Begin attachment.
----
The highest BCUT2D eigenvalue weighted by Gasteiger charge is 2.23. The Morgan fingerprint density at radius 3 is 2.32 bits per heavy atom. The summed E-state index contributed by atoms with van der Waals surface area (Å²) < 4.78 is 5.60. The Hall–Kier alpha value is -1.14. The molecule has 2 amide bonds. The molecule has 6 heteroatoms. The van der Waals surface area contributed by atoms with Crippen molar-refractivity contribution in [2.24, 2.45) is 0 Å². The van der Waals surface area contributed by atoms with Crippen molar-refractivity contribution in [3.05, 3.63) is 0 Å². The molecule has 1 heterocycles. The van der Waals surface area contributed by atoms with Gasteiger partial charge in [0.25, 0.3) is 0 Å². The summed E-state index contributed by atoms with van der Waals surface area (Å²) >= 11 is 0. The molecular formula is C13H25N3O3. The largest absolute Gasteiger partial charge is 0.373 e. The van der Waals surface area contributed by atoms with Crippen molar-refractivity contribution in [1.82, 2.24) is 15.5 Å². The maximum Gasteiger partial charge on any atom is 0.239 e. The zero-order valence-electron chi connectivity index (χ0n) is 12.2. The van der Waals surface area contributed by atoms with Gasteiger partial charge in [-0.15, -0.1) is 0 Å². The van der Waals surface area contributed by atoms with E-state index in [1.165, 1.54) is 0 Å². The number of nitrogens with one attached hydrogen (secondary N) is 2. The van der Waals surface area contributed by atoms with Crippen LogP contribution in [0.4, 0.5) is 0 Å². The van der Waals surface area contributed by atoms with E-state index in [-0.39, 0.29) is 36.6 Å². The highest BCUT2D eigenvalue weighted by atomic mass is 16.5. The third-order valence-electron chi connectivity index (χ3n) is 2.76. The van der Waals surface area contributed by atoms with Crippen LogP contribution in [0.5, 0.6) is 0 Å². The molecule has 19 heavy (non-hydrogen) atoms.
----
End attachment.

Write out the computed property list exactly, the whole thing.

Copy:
The highest BCUT2D eigenvalue weighted by Gasteiger charge is 2.23. The Morgan fingerprint density at radius 3 is 2.32 bits per heavy atom. The summed E-state index contributed by atoms with van der Waals surface area (Å²) < 4.78 is 5.60. The Hall–Kier alpha value is -1.14. The molecule has 2 amide bonds. The molecule has 6 heteroatoms. The van der Waals surface area contributed by atoms with Crippen molar-refractivity contribution in [2.24, 2.45) is 0 Å². The van der Waals surface area contributed by atoms with Crippen molar-refractivity contribution in [3.05, 3.63) is 0 Å². The molecule has 1 heterocycles. The van der Waals surface area contributed by atoms with Gasteiger partial charge in [0.25, 0.3) is 0 Å². The summed E-state index contributed by atoms with van der Waals surface area (Å²) >= 11 is 0. The molecular formula is C13H25N3O3. The largest absolute Gasteiger partial charge is 0.373 e. The van der Waals surface area contributed by atoms with Crippen molar-refractivity contribution in [1.82, 2.24) is 15.5 Å². The maximum Gasteiger partial charge on any atom is 0.239 e. The zero-order valence-electron chi connectivity index (χ0n) is 12.2. The van der Waals surface area contributed by atoms with Gasteiger partial charge in [-0.15, -0.1) is 0 Å². The van der Waals surface area contributed by atoms with E-state index in [1.165, 1.54) is 0 Å². The number of nitrogens with one attached hydrogen (secondary N) is 2. The van der Waals surface area contributed by atoms with Crippen LogP contribution in [0.4, 0.5) is 0 Å². The van der Waals surface area contributed by atoms with E-state index in [-0.39, 0.29) is 36.6 Å². The highest BCUT2D eigenvalue weighted by atomic mass is 16.5. The third-order valence-electron chi connectivity index (χ3n) is 2.76. The van der Waals surface area contributed by atoms with Crippen LogP contribution in [0.5, 0.6) is 0 Å². The molecule has 19 heavy (non-hydrogen) atoms.